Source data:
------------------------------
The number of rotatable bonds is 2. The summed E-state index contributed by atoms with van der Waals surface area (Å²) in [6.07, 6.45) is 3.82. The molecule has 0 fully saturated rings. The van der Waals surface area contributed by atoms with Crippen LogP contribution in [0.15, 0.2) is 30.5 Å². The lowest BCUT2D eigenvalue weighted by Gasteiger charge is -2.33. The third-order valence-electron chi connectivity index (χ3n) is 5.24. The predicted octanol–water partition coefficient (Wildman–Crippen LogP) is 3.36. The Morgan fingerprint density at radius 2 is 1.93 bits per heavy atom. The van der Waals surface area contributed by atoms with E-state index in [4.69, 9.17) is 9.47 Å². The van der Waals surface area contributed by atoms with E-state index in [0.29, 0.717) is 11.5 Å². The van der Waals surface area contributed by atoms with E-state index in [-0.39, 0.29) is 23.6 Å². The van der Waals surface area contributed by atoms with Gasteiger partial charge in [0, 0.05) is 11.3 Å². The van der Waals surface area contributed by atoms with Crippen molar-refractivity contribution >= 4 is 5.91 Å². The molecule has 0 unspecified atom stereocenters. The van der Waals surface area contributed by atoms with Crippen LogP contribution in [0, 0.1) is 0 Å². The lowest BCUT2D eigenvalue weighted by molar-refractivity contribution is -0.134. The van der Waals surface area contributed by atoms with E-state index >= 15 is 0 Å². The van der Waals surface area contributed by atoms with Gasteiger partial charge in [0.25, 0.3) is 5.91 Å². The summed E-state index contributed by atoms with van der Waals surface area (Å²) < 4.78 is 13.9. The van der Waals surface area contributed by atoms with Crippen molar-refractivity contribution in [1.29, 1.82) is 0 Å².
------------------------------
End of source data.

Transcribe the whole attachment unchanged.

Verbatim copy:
The number of rotatable bonds is 2. The summed E-state index contributed by atoms with van der Waals surface area (Å²) in [6.07, 6.45) is 3.82. The molecule has 0 fully saturated rings. The van der Waals surface area contributed by atoms with Crippen LogP contribution in [0.15, 0.2) is 30.5 Å². The lowest BCUT2D eigenvalue weighted by Gasteiger charge is -2.33. The third-order valence-electron chi connectivity index (χ3n) is 5.24. The predicted octanol–water partition coefficient (Wildman–Crippen LogP) is 3.36. The Morgan fingerprint density at radius 2 is 1.93 bits per heavy atom. The van der Waals surface area contributed by atoms with E-state index in [4.69, 9.17) is 9.47 Å². The van der Waals surface area contributed by atoms with E-state index in [0.29, 0.717) is 11.5 Å². The van der Waals surface area contributed by atoms with E-state index in [-0.39, 0.29) is 23.6 Å². The van der Waals surface area contributed by atoms with Gasteiger partial charge in [0, 0.05) is 11.3 Å². The van der Waals surface area contributed by atoms with Crippen molar-refractivity contribution >= 4 is 5.91 Å². The molecule has 0 unspecified atom stereocenters. The van der Waals surface area contributed by atoms with Crippen LogP contribution in [0, 0.1) is 0 Å². The lowest BCUT2D eigenvalue weighted by molar-refractivity contribution is -0.134. The van der Waals surface area contributed by atoms with E-state index >= 15 is 0 Å². The van der Waals surface area contributed by atoms with Gasteiger partial charge in [0.25, 0.3) is 5.91 Å². The summed E-state index contributed by atoms with van der Waals surface area (Å²) < 4.78 is 13.9. The van der Waals surface area contributed by atoms with Crippen molar-refractivity contribution in [1.29, 1.82) is 0 Å².